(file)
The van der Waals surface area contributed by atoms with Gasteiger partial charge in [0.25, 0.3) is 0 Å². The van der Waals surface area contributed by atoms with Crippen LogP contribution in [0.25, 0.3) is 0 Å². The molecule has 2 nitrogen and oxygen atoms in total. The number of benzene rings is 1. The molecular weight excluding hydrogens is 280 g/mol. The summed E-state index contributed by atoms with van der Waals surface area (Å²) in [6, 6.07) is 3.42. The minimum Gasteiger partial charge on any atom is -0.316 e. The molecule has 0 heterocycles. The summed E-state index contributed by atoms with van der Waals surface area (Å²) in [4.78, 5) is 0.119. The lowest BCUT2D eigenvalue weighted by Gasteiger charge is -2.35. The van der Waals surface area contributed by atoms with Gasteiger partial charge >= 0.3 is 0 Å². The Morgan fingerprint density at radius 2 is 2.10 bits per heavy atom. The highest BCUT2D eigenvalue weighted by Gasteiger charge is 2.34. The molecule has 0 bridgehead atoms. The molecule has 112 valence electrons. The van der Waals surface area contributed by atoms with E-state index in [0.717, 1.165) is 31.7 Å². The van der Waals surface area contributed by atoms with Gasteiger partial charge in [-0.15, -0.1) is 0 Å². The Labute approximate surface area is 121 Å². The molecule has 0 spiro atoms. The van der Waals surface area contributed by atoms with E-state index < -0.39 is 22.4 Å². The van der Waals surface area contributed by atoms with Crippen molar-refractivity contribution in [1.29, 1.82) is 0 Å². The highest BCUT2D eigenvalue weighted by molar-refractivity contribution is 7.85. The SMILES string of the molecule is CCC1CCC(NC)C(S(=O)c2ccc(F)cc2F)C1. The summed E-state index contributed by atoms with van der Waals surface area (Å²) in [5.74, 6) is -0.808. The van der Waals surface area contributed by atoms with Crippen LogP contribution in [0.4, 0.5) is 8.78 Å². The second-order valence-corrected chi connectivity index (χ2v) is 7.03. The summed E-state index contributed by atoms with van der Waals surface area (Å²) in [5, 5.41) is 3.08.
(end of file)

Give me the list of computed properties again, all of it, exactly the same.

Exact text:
The van der Waals surface area contributed by atoms with Gasteiger partial charge in [0.25, 0.3) is 0 Å². The van der Waals surface area contributed by atoms with Crippen LogP contribution in [0.25, 0.3) is 0 Å². The molecule has 2 nitrogen and oxygen atoms in total. The number of benzene rings is 1. The molecular weight excluding hydrogens is 280 g/mol. The summed E-state index contributed by atoms with van der Waals surface area (Å²) in [6, 6.07) is 3.42. The minimum Gasteiger partial charge on any atom is -0.316 e. The molecule has 0 heterocycles. The summed E-state index contributed by atoms with van der Waals surface area (Å²) in [4.78, 5) is 0.119. The lowest BCUT2D eigenvalue weighted by Gasteiger charge is -2.35. The van der Waals surface area contributed by atoms with Gasteiger partial charge >= 0.3 is 0 Å². The Morgan fingerprint density at radius 2 is 2.10 bits per heavy atom. The highest BCUT2D eigenvalue weighted by Gasteiger charge is 2.34. The molecule has 0 bridgehead atoms. The molecule has 112 valence electrons. The van der Waals surface area contributed by atoms with E-state index in [0.717, 1.165) is 31.7 Å². The van der Waals surface area contributed by atoms with Gasteiger partial charge in [-0.15, -0.1) is 0 Å². The Labute approximate surface area is 121 Å². The molecule has 0 spiro atoms. The van der Waals surface area contributed by atoms with E-state index < -0.39 is 22.4 Å². The van der Waals surface area contributed by atoms with Crippen molar-refractivity contribution in [1.29, 1.82) is 0 Å². The highest BCUT2D eigenvalue weighted by molar-refractivity contribution is 7.85. The SMILES string of the molecule is CCC1CCC(NC)C(S(=O)c2ccc(F)cc2F)C1. The summed E-state index contributed by atoms with van der Waals surface area (Å²) in [5.74, 6) is -0.808. The van der Waals surface area contributed by atoms with Crippen LogP contribution in [0.4, 0.5) is 8.78 Å². The second-order valence-corrected chi connectivity index (χ2v) is 7.03. The summed E-state index contributed by atoms with van der Waals surface area (Å²) in [5, 5.41) is 3.08.